Celibacy has been encouraged throughout the history of the Church, beginning with several of Paul’s statements. There were locations, by the third century where it was required of bishops, priests, and deacons, at least locally.
In the sixth century, a pair of synods held in Spain ordered clerical celibacy, however, the Church(es) at the eastern end of the Mediterranean did not accept the decress of those synods.
By the ninth century, celibacy was mandatory in most of western Europe (although it was not wholeheartedly practiced).
From the ninth through the eleventh centuries, the breakup of Charlemagne’s empire resulted in a smaller scale replay of the fall of Rome, with most legal institutions (including the Church) suffering a certain amount of fraying at the edges. During this period, despite the calls for celibacy by several Church leaders, it was ignored by many of the clergy.
During the eleventh and twelfth centuries, the Church leadership took a strong stand in favor of celibacy. In the face of so many clergy ignoring the calls for celibacy, it was at this time that the Church passed punitive laws denying the wives and children of priests the right to inherit property (indeed, declaring that the children of priests could be claimed as little more than chattel slaves by the local lords). These acts, in turn, gave rise to the stories that the Church “only” enacted the rules of celibacy in order to acquire the property owned by priests.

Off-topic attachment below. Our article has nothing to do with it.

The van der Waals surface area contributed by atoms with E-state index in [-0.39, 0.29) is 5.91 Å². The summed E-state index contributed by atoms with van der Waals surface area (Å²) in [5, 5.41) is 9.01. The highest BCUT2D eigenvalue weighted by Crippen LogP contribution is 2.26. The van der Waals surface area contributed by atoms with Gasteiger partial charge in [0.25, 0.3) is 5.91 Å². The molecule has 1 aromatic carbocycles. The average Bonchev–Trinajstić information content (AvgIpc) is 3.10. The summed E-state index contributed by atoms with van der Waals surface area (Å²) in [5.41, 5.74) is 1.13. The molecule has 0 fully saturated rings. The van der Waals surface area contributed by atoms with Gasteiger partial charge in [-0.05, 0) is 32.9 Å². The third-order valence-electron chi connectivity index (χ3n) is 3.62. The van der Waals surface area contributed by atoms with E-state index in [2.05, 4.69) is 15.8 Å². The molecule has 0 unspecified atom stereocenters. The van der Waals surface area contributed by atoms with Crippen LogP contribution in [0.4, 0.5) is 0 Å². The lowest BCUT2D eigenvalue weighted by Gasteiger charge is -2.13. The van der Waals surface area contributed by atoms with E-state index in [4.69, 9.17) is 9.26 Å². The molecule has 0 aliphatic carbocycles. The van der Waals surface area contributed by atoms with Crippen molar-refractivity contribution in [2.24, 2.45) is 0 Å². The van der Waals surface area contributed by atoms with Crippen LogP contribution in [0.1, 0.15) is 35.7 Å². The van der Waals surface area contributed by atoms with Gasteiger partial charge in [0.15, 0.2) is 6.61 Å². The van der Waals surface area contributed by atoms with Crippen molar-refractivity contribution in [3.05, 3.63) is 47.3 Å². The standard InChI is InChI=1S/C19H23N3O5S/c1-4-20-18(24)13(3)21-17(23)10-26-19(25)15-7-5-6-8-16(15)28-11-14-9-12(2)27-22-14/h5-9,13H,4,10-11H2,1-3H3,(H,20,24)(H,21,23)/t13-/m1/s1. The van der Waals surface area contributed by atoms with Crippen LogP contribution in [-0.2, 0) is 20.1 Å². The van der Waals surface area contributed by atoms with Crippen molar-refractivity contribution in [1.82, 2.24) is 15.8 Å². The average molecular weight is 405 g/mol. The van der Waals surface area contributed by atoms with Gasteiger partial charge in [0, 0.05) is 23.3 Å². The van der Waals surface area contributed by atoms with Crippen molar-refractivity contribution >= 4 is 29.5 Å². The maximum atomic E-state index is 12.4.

Without in any way denying the harshness of the eleventh and twelfth century rules (or trying to deny the corruption that occurred, in many cases, among the local married clergy or the church hierarchy), it is still possible to point out that the concept of celibacy was far older than those events and that the practice of celibacy was not “created” to cement power within the church.
Regarding Anglican/Episcopalian priests and Catholic priests: For several years, now, John Paull II has been accepting Episcopalian priests into the Catholic Church (particularly when they indicate that they have been upset by the willingness of the Episcopalians to ordain women); if these men have already married, the church waives the celibacy rule. Meanwhile, the Episcopalians have been accepting Catholic priests (frequently, those who have left the RCC in order to marry).